Andy Street is Mayor of the West Midlands, and is a former Managing Director of John Lewis.
As West Midlands Mayor, it was a privilege to welcome Conservative Party conference delegates to Birmingham last week, and to show off the delights of the Second City. And I’m very pleased to be writing this first of a series of fortnightly columns for ConservativeHome.
I hope visitors came away with a feel for the place I call home, and the sense of renaissance Brummies are currently enjoying. This feeling of change is evident everywhere; in the cultural life of the city, in the start-ups invigorating the economy, the businesses making Birmingham their home, and in the cranes that dot the skyline.
I also hope that some of those present last week were able to venture beyond Birmingham, and discover how this optimism can be seen across all the communities that make up the West Midlands – in Wolverhampton, Coventry, Walsall, Solihull, Dudley and Sandwell.
Just as conference brought our party together, I believe the success of the West Midlands is down to the willingness of these areas to work towards common goals.
As Mayor, it’s my job to enable and encourage this unified approach. We have seven distinct and proud boroughs, but through working together – with Government support – we have shown we can achieve much more collectively. In the West Midlands, we are colleagues, not competitors.
There is a new kind of conservatism developing here, in the very heart of Britain. We call it Urban Conservatism, and it is about inclusivity and opportunity for a young and diverse population. It wouldn’t be the first time that we have been the engine of change. The Industrial Revolution was born here. As the ‘workshop of the world’, we manufactured goods that were exported around the globe.
Today, people in the West Midlands are building a new kind of politics that makes the most of our greatest assets – diversity, location, work ethic and innovation. I remember how different things were when I was a kid growing up here; the derelict buildings and decaying factories. The confidence of this great region was dented. I saw what happens when people could not find work. The West Midlands was built by innovation and industry. It is a place that needs thriving businesses and entrepreneurs. That’s what made me a Conservative.
Now, through a new kind of Urban Conservatism, we are restoring local pride. During the last year, the West Midlands has enjoyed the biggest increase in jobs and seen more start-ups than anywhere else outside London. We are the only UK region to have a trade surplus with China. The West Midlands is seeing a cultural renaissance too, celebrating diversity, creativity and heritage in a melting pot of music, art and sport. And that’s before we even get to Coventry’s triumph as the City of Culture, or the Commonwealth Games coming to Birmingham!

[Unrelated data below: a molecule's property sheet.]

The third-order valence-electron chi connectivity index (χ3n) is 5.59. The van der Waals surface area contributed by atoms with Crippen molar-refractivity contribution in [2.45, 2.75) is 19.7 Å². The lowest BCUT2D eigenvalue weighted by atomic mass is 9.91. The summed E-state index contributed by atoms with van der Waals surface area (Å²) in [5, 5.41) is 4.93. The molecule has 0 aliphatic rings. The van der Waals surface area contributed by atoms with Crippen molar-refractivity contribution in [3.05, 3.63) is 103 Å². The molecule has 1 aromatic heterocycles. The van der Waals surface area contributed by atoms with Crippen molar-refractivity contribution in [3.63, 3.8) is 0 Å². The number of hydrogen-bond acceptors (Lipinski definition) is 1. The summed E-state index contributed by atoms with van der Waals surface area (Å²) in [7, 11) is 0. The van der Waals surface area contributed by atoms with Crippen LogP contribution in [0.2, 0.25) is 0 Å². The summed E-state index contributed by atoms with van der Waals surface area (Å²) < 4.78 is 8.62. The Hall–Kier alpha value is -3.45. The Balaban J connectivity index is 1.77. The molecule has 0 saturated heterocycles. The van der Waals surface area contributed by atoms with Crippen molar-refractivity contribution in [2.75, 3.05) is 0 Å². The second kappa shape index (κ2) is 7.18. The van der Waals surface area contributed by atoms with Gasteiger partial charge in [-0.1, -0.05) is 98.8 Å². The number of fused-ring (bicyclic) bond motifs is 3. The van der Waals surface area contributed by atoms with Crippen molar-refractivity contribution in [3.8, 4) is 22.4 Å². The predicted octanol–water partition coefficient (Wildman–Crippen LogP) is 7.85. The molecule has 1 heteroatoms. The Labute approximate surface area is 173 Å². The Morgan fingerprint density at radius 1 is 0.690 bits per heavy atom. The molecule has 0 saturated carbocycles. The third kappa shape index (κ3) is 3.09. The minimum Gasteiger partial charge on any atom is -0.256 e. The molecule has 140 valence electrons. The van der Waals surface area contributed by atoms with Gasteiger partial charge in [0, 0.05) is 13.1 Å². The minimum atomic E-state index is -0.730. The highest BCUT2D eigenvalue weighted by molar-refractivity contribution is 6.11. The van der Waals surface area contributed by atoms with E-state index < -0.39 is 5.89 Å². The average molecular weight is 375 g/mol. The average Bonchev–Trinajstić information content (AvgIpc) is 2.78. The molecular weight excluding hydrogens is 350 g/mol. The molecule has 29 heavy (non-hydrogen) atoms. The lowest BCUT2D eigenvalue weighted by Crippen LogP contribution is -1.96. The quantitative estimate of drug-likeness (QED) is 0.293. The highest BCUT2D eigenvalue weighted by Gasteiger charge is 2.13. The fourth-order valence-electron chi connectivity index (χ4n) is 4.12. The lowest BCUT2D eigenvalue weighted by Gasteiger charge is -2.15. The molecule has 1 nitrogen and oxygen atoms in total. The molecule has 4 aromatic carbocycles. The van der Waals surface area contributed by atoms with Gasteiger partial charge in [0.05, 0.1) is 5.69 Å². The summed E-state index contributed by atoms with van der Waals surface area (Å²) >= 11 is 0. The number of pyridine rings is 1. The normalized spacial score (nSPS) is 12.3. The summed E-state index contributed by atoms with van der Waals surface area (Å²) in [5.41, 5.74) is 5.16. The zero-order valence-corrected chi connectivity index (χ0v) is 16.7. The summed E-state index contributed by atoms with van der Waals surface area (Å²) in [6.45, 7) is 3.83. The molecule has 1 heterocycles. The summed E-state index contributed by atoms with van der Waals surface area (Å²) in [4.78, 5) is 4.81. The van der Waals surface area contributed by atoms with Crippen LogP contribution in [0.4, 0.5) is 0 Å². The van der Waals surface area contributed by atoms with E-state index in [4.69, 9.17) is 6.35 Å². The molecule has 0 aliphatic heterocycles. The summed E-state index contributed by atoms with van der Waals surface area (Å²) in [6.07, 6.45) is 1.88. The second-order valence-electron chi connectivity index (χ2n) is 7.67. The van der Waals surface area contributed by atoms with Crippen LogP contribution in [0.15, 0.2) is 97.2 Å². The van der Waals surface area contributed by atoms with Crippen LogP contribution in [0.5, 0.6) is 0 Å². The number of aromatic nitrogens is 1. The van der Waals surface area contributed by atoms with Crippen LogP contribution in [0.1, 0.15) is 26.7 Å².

Innovation is at the heart of this revival. The West Midlands has long been a centre of the car industry. Our Land Rovers and Jaguars continue to be globally-loved vehicles. Now autonomous vehicles are being tested on the streets of Birmingham, while electric taxis are being manufactured in Coventry. Our doctors and scientists are focused on the fight against diseases such as cancer and Alzheimer’s.
We have a thriving creative and media scene, inspired by the youngest, most diverse population in Europe. Indeed, we’re hoping that Channel 4 will join us in Birmingham to shape the future of broadcasting.
We will be the first region to roll out 5G technology, too. This isn’t just about mobile phones: 5G will make autonomous vehicles safer, and connect ambulances to hospitals in real-time. Government is playing a huge part in our renaissance, by investing in the people of the West Midlands. Sajid Javid and James Brokenshire have provided the funds to clean up sites that have lain derelict for decades. Greg Clark has supported our industrial future. Chris Grayling is helping us to reopen railway stations that have been dormant since the Second World War, reconnecting communities that are once again thriving.
So, after 18 months as Mayor of this remarkable place, I see real progress. But there are still too many communities not sharing the success, and that’s not good enough. There are big issues we must tackle, such as youth unemployment, rough sleeping and mental health. To win in urban Britain – as we are in this region – Conservatives must truly be a party for everybody.
We have begun to devolve power to the cities, and we must now ensure that every citizen feels the benefit of local decision making and shares the sense of unity we are pioneering here in the West Midlands. We must rebalance the UK’s economy, through projects like HS2, which is already creating new jobs, building new homes, and improving local transport. As the export capital of the UK, the West Midlands is determined to make the most of Brexit too. We are ready to become the ‘workshop of the world’ again.
The West Midlands is on the cusp of great things. In a region where you can see the whole world in seven boroughs, we are nurturing a new kind of politics that, through teamwork and shared vision, is producing real results. Urban Conservativism is delivering success, and it’s driven by the diversity which will define modern Britain.